Like Pronzini, Hoch can always be depended on to deliver the goods. This is another awesome impossibility and the solution is perfect. The only minor quibble I have is that there really is only one solution possible, but Hoch manages to focus the reader's attention elsewhere so it's still really well hidden.
George Locke - A Nineteenth Century Debacle
Morlock Tomes and doctor Clotson discuss a previous case where a man was killed by being washed overboard from his boat and then his body appeared five minutes later 300 miles away.
Okay, as you may have gathered from those names, this is a parody. The solution is actually kind of fun, but as it is a parody, also quite silly.
John Dickson Carr - A Razor in Fleet Street
A radio script, and therefore not discussed here.
Leonard Pruyn - Dinner at Garibaldi's
A rich man has died from starvation even though it's proven that he took dinner at the titular restaurant every day.
This is not my type of story at all. The solution hinges on something that I definitely don't believe in and find the worst type of cheat. If it had been written tongue-in-cheek, I'd have liked it better.
Joel Townsley Rogers - The Hanging Rope
A man and a woman are found murdered in an apartment with locked windows and door, and several lawmen were guarding the house.
The misdirection entirely depends on Rogers's writing style, which is pulpy to the max. Things are happening all the time and there's a sense of urgency to everything. However, once you're hip to Rogers's style it's very very easy to spot who the killer is. The impossibility is quite good, but I'm not overly fond of Rogers's writing.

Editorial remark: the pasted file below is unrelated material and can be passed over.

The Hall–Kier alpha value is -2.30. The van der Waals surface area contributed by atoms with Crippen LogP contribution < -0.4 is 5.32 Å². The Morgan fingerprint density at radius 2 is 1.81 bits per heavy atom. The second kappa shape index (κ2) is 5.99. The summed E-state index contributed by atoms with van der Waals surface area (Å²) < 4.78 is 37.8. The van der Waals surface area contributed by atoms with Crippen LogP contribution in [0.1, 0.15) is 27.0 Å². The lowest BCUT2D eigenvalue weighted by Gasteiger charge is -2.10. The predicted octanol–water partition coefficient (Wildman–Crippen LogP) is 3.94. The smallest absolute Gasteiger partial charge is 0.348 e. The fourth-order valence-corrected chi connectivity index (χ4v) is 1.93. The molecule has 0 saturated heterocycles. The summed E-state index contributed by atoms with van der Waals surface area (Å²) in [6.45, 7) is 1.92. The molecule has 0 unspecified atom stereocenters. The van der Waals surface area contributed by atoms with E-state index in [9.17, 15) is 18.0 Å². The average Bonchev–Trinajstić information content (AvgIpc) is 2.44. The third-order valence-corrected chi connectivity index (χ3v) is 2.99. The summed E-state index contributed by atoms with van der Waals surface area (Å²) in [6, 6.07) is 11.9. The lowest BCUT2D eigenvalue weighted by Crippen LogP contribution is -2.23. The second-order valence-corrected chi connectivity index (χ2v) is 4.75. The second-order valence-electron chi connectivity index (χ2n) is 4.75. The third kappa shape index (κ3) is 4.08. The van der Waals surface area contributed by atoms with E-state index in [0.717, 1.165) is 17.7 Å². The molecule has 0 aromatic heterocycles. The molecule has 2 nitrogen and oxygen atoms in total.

Jeffrey Wallmann - Now You See Her
Two policemen are investigating why and how a woman has disappeared from her apartment even though it was being watched by two private detectives the whole time.
A fine impossibility and a solution that I think works. Maybe there would have been some traces left that the police should have spotted, but I'll give the author the benefit of the doubt. A good story.
Barry Perowne - The Blind Spot
A playwright is involved in a car accident, and the man he was speaking with at the moment has disappeared. Unfortunately, he needs to find him because he's forgotten the plot of the play he was writing. The only thing he remembers is that it was a devilishly clever solution to a locked room...
So this is an inverted thing with an ironic twist in the tail. Not really an impossible crime at all. Not a fair play mystery, at any rate.
Alex Atkinson - Chapter the Last: Merriman Explains
This is just a short parody of a typical dénouement in a Carter Dickson novel about Sir Henry Merrivale, not a real fiction story. Fun, but quite inconsequential.
On the whole, the selections here are well-chosen. I didn't like all the stories, but I thought they all belonged here for some reason or other. And some of them are really great, no doubt about that.
The following stories are the ones I added to my project: "The Other Side", "Coffee Break", "Proof of Guilt", "Absence of Air", "Missing Romney", "Impossible Murder" and "Now You See Her".